Most studies of cervical cancer (CC) survivors describe sexual inactivity in relation to treatment modalities, but few consider that inactivity varies with age and partner status.
The aim of this study was to investigate the prevalence of sexual inactivity in long-term CC survivors according to age and partner status, and to examine cancer-related, health, demographic, and psychological factors related to sexual inactivity.
All 974 women treated for CC from 2000 through 2007 in 2 areas of Norway, who were alive and cancer-free by the end of 2013, received a mailed questionnaire. Among them, 523 delivered valid data on current sexual activity (response rate 57%). The prevalence rates of sexual inactivity in relation to age groups and partner status were compared to normative sample (NORMs).
Main Outcome Measure
Sexual inactivity during the 4 weeks before the survey was administered.
Median age of the sample at survey was 53 years (range 32–77) and median time since diagnosis was 11 years (range 6–15). Of the survivors aged 35–69 years, 39% (95% CI 35–44%) were sexually inactive at survey compared to 36% (95% CI 32–38%) in the NORMs. Compared with sexually active survivors, inactive ones were significantly older, more frequently had single partner status, and had less frequently been childbearing. Inactive survivors more frequently had low education, did not hold paid work at survey, had poorer self-rated health, and were more often obese. They also had higher prevalence of depression, high neuroticism, and chronic fatigue. On most cancer-related quality of life measures, sexually inactive survivors had significantly lower mean scores than sexually active ones. They significantly more often had been treated with chemotherapy and/or radiation than with conization or major surgery. In multivariable regression analysis, only older age, no prior childbearing, and single partner status remained significantly associated with sexual inactivity.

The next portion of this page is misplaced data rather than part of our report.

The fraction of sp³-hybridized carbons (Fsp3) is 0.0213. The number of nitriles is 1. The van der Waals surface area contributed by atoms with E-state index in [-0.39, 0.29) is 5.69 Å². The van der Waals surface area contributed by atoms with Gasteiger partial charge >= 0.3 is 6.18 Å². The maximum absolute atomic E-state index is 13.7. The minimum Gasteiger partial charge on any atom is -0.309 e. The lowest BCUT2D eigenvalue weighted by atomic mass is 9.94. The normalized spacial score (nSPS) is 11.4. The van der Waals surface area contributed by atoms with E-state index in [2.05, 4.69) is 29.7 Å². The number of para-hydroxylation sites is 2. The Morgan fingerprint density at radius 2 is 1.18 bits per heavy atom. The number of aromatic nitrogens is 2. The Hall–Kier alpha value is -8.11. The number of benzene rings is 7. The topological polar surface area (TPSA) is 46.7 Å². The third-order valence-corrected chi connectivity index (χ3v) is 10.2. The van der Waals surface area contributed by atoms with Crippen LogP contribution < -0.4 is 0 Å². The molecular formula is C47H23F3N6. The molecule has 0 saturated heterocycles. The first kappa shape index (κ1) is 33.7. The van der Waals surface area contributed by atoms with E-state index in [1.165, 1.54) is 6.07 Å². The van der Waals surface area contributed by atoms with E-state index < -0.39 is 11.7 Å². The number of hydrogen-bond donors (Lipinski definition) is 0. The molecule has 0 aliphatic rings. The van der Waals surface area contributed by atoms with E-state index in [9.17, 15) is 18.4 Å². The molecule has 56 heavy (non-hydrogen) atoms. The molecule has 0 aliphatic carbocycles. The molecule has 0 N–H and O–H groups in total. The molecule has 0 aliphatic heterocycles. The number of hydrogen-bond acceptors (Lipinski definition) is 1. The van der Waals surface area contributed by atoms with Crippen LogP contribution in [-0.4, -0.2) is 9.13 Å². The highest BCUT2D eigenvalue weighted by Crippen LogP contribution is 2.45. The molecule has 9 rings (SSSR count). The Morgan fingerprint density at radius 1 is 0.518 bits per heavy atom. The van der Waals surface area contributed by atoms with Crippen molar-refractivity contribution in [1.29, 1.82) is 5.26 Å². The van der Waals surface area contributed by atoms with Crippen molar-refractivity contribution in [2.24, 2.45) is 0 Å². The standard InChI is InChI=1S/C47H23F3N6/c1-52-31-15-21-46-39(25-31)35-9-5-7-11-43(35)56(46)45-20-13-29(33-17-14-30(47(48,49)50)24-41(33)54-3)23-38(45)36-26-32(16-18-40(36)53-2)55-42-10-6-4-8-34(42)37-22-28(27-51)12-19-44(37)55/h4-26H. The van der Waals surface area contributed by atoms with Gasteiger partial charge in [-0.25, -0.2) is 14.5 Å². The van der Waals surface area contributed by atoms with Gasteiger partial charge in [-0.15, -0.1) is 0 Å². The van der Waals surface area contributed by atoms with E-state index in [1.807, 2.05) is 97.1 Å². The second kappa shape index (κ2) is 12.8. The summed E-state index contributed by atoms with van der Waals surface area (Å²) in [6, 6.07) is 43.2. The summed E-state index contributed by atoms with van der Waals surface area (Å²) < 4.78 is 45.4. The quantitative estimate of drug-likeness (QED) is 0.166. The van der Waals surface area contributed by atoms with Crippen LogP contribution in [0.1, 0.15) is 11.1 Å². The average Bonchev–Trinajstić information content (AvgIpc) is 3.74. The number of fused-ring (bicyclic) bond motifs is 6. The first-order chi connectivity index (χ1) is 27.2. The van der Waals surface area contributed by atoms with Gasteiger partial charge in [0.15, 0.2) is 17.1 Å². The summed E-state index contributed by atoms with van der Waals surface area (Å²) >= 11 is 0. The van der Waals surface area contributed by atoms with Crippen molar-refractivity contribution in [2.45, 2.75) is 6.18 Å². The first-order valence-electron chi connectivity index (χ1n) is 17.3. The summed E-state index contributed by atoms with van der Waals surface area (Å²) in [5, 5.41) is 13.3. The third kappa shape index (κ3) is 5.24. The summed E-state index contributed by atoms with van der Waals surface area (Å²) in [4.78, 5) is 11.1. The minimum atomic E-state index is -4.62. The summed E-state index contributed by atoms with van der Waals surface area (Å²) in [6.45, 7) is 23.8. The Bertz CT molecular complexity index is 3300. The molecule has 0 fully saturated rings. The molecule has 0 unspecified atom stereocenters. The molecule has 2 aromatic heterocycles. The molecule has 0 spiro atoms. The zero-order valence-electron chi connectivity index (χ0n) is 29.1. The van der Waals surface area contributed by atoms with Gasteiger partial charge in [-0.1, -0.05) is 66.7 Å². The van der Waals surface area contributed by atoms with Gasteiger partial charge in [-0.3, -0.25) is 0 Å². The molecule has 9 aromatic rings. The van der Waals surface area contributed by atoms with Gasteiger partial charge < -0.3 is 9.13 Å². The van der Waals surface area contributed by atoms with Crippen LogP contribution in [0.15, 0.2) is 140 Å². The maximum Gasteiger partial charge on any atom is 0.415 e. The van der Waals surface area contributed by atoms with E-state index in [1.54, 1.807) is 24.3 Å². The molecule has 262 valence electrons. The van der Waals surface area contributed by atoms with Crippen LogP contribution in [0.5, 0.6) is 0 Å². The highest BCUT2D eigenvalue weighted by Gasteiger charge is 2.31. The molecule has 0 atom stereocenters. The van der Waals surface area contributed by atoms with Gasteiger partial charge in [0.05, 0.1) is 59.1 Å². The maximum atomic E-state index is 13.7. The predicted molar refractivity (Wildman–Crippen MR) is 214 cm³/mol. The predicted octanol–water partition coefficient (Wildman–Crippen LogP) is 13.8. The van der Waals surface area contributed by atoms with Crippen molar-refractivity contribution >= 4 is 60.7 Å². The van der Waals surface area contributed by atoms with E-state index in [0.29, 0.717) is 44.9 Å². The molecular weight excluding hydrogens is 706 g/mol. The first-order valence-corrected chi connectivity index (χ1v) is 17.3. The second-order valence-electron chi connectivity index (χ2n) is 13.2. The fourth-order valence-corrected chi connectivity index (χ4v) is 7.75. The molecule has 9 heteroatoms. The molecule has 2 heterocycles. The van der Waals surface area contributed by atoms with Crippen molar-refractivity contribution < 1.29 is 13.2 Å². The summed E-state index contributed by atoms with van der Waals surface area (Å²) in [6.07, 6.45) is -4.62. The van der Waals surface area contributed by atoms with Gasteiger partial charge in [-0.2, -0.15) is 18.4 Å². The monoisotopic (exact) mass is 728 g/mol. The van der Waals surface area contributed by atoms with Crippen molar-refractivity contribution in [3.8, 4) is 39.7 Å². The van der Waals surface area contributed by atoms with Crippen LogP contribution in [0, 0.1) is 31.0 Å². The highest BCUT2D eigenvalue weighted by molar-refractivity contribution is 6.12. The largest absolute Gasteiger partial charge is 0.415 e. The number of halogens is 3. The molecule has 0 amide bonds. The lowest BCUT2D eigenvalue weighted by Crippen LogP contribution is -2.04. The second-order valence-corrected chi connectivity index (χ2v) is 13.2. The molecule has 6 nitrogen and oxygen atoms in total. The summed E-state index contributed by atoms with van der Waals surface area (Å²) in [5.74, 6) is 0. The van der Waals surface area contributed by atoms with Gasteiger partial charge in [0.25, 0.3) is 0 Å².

Sociodemographic variables may be more relevant than clinical and cancer-related variables concerning sexual inactivity in long-term CC survivors.
Strengths & Limitations
Our study had a considerable sample size and used instruments with established psychometric qualities. The moderate response rates of the study and of the NORMs imply risks for selection biases.
Close to 4 in 10 survivors were sexually inactive which is similar to the rate among NORMs. Demographic factors were most strongly associated with sexual inactivity. Some other significant factors are eventually amenable to treatment and should be checked by the health-care providers.||en_US